A few hours on the Nansemond River

Published 7:40 pm Friday, June 9, 2017

By John Carr

Last Sunday, I dropped a kayak into the Nansemond River a bend or two downriver from Constant’s Wharf. I paddled to the Route 58 overpass before turning back.

This stretch of river runs behind the Walmart, Lowe’s and Duke Automotive along Main Street, as well as the new Meridian Apartments and residential areas.

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It was a perfect day, but water traffic was almost non-existent. For the most part I had the river to myself for the afternoon.

Being so close to commercial development can put tremendous pressure on any natural resource. The world over, adventurous types know that trash manages to find its way into even the most remote places.

So it seems reasonable to expect plenty of unsightly junk along the Nansemond. A waterway that has seen consistent use since the explorers of the 17th century would testify to man’s impact on nearby nature.

My experience was exactly the opposite. In fact, the bank of the river behind Main Street seems largely undisturbed, probably much like it has been for hundreds of years as it varied from low tree lined bluffs to grassy marshlands. The opposite bank sports the backyards and docks of riverfront homes — not wilderness, but pretty nice in its own right.

The river was alive. A pair of ospreys patrolled high overhead looking to dive in and pick off any fish that strayed too close to the surface. The size of the fish they catch is impressive, and they often fly off with them gripped lengthwise underneath, like torpedoes.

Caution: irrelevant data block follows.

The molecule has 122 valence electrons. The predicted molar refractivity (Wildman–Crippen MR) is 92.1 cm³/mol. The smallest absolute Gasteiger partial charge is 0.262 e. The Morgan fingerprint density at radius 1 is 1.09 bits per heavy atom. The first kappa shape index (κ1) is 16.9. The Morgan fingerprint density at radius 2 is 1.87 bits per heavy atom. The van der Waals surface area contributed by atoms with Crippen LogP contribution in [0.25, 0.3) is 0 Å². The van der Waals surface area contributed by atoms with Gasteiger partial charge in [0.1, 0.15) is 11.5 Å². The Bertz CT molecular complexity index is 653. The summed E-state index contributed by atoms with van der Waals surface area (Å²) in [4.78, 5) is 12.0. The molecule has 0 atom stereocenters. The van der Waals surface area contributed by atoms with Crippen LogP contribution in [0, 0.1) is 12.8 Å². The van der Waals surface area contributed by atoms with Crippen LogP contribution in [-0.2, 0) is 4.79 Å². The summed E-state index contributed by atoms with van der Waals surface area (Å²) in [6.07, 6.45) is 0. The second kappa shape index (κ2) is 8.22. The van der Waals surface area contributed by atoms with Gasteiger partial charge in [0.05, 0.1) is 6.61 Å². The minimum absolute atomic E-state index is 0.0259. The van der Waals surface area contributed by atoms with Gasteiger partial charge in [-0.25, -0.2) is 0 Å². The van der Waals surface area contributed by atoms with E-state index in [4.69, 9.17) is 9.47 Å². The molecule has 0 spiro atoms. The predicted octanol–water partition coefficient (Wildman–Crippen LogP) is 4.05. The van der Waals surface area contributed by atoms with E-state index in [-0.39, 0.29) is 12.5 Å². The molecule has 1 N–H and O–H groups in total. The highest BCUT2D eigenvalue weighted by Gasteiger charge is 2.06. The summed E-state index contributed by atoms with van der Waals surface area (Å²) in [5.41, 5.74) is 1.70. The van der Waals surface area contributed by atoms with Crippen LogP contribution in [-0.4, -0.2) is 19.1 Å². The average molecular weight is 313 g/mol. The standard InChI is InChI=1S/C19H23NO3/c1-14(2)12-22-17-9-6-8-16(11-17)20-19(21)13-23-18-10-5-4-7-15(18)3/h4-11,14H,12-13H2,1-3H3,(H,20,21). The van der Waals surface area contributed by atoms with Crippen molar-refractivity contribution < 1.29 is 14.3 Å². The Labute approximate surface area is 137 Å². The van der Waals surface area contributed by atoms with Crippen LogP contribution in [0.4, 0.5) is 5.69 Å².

Much lower than the osprey, a kingfisher scooted by. While stalking the mud flats at low tide, several great blue herons expertly speared minnows, while red winged blackbirds buzzed about tall marsh grass.

The muddy banks had armies of fiddlers that retreat in formation the closer you get. Another healthy sign.

I don’t know if the Nansemond holds redfish, but it should. Redfish love to feed on fiddlers in grassy areas when the tide rises. They often stick their tails in the air as they work to chomp on fiddlers and shrimp. Tailing reds is sight that gets an angler’s adrenalin gushing, but catching them is a challenge.

I took an offshoot into a small tidal creek. The water around me began to boil. The creek was thick with minnows that churned for space as the kayak approached in the confines of low tide.

Mullet up to about a foot long jumped through the afternoon. Mullet do this, and no one is sure why. There are some whimsical theories. Mine is that they are simply testing fate, creating a splash that is a dinner bell for ospreys, eagles and bigger fish.

Whatever the reason, I am always happy to see mullet. So many other species depend on them for food.

Even more pleasing than the wildlife was what I did not see — garbage. The day before, volunteers, led by Wayne Jones and the team at Keep Suffolk Beautiful, met at Constant’s Wharf and spent the day pulling an alarming amount and variety of trash from the river.

It’s hard not to get upset thinking of what little regard people have for the river most people would rank as Suffolk’s most precious natural resource. Most would not mind seeing some hefty fines passed out.

At least for now, it seems those working to keep the river clean are staying ahead of the thoughtless polluters. This is not to say it is entirely pristine or has completely avoided effects of pollution, but the river is very much alive.

On behalf of everyone who appreciates and enjoys our rivers and parks, our humble thanks to all those city staffers and volunteers who gave up a beautiful day to collect other people’s trash.

John Carr is the publisher of the Suffolk News-Herald. Email him at john.carr@suffolknewsherald.com.